Prepare to Pay More for Internet Content
In January, the Court of Appeals for the D.C. circuit struck down the Federal Communication Commission’s (FCC) Net Neutrality rules in Verizon v. FCC. This decision makes consumer use of the internet unknown, especially regarding how protected we are from the whims of internet service providers (ISPs). Keep in mind that over 70% of consumers have only one choice for their area.
Net Neutrality – and the internet as we know it - protects consumers from ISPs slowing down, degrading, and even blocking online content and access.
As an example, with the internet as we’ve known it (with Net Neutrality), if an ISP offers their own video on demand service, like Netflix, they have had to offer their own and others’, like Amazon Prime, at the same speed and allow consumers to access both for free. Without Net Neutrality, that ISP could block their competitor or degrade their service to the point it’s not usable. The ISP could also charge an arm and a leg to the consumer for access to one or both services. Net Neutrality evens the playing field and allows the creativity and growth we see online, both of which are unequalled in history.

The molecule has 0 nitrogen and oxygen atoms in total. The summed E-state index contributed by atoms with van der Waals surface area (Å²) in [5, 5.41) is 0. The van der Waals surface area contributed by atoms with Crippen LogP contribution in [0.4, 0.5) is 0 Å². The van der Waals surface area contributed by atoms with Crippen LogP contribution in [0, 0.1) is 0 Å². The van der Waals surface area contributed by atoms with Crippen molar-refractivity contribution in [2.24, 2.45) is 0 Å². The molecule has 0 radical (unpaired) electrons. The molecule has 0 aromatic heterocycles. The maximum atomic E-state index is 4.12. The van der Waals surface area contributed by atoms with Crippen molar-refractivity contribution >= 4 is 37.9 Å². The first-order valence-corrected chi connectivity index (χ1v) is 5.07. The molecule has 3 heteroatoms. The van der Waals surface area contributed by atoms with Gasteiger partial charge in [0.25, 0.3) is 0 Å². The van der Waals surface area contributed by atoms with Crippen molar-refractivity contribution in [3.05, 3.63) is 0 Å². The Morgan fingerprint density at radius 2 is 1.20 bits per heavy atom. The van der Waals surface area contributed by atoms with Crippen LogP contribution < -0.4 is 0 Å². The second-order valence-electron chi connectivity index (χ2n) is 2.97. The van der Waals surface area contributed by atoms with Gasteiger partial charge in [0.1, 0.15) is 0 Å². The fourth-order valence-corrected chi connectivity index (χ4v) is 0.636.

The idea of Net Neutrality is to keep the internet a free and open platform for innovation and expression.
The FCC has been figuring out how to enact Net Neutrality within the confines of the court’s decision. The FCC Chairman just laid out their current plan, which unfortunately moves the goal posts, cutting protections and guaranteeing an unequal internet. The new rules are:
- That all ISPs must transparently disclose to their subscribers and users all relevant information as to the policies that govern their network;
- That no legal content may be blocked; and
- That ISPs may not act in a commercially unreasonable manner to harm the Internet, including favoring the traffic from an affiliated entity.
While the above is great, what it doesn’t address is the creation of a two tiered internet where content producers can pay for a faster internet, creating an uneven playing field and squashing the innovation we’ve seen over the last few decades. It leaves a barn sized double door open for ISPs to walk through to kill Net Neutrality.
If you don’t believe us, here are some links to numerous articles from tech sites saying the same thing - that this is a horrible idea!
If this passes, the definition of an “open internet” is, the more you pay up, the more open it can get. It will be a death knell for Net Neutrality. In the world where these rules exist it won’t be the content providers that pay, it’ll be us - the consumers.
In his 2008 campaign, President Obama promised to uphold Net Neutrality. Sadly, under his presidency, he’s given us the exact opposite.
Speak up now and write the FCC, Congress and the President and tell them to protect consumers and give us a true open internet.